Meet Leila Roy

Leila_royContinuing in our plan of introducing you to more of the bloggers behind the Cybils, today we bring you Leila Roy, the force behind the irreverent and well-informed Bookshelves of Doom. Don’t know what we mean by irreverent? Check out this recent post about serving patrons in the library.

Leila has been blogging since August of 2004. She was a natural choice to be a judge on the Cybils Young Adult Fiction committee because of her strong emphasis on that genre (see her reviews of Vampirates or AngelMonster, for example). Today, Young Adult Fiction committee coordinator Jen Robinson interviews Leila about her blogging.

Jen: Why do you blog, Leila?

Leila: Before working in the library, I worked as a bookseller. When customers found out I was leaving, quite a few of them suggested that I start posting my reviews online, so that they could continue to enjoy my scintillating wit and ridiculously opinionated, erm, opinions. So. I blog partly to keep a record of what I read and partly to share my favorites — and not so favorites — with others.

Jen: What is it about kidlit that you love most? 

Leila: Ummm. The fact that so much kidlit is so much better than so much grown-up lit.

Jen: What is your favorite book that didn’t make the shortlist?

Leila: Dairy Queen. Also An Abundance of Katherines and Accidents of Nature. And Life As We Knew It and The Privilege of the Sword, though I think those were in the fantasy/sci-fi category.

Jen: If you could have a fictional character visit you for a day, who would it be and how would you spend the time together?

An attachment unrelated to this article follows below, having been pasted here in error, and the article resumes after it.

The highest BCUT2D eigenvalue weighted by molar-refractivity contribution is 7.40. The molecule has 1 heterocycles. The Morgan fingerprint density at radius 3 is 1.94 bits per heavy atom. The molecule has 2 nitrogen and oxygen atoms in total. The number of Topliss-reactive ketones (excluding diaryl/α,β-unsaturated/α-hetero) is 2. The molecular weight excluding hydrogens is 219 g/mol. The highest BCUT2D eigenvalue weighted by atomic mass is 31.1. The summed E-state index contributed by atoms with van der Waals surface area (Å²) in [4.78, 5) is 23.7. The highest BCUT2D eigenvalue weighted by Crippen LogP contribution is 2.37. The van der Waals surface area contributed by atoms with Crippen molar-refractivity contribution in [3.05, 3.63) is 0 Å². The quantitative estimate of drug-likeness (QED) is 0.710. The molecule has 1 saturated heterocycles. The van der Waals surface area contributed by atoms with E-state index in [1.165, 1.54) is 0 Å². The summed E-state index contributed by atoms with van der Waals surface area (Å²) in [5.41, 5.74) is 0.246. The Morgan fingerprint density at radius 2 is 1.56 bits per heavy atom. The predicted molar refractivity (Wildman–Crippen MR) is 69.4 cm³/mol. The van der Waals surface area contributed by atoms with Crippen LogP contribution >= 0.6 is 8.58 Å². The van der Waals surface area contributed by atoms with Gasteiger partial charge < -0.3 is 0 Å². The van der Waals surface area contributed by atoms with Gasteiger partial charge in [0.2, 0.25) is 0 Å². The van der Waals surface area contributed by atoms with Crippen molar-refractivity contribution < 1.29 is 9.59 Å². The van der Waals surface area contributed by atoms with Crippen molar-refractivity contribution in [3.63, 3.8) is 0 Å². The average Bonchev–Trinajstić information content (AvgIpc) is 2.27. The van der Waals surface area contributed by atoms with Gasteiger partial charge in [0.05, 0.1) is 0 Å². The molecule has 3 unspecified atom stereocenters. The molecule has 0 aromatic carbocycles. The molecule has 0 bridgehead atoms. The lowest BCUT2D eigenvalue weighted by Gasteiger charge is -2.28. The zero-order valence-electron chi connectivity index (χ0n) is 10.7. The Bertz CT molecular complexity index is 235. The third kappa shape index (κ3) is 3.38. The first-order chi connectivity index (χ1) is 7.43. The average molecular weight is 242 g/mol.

Leila: Gosh. Howl and Calcifer, from Howl’s Moving Castle, as long as they bring the castle. Or Megan Whalen Turner’s Eugenides. Or Kit, from Dark Lord of Derkholm. I suspect my time would be spent the same way with any of them: arguing. But I would love every minute of it.

For a glimpse at Leila’s blogging style, we recommend that you check out any of her reviews of the original Nancy Drew mysteries, for example, this review of The Clue in the Diary. Here’s an excerpt:

She also "possessed an intangible appealing quality which people never forget." Maybe that quality has something to do with her willingness to be generous to the poor — assuming, of course, that they are attractive, polite and neat. Or maybe it’s just that she’s not a litterbug.  (See page three for proof of that.) We also learn that if your car is rear-ended, it’s smart to be very polite to the crappy driver behind you because he might be a Very Rich Factory Owner Who Has a Connection to Your Case.

But head on over to Bookshelves of Doom to see for yourself.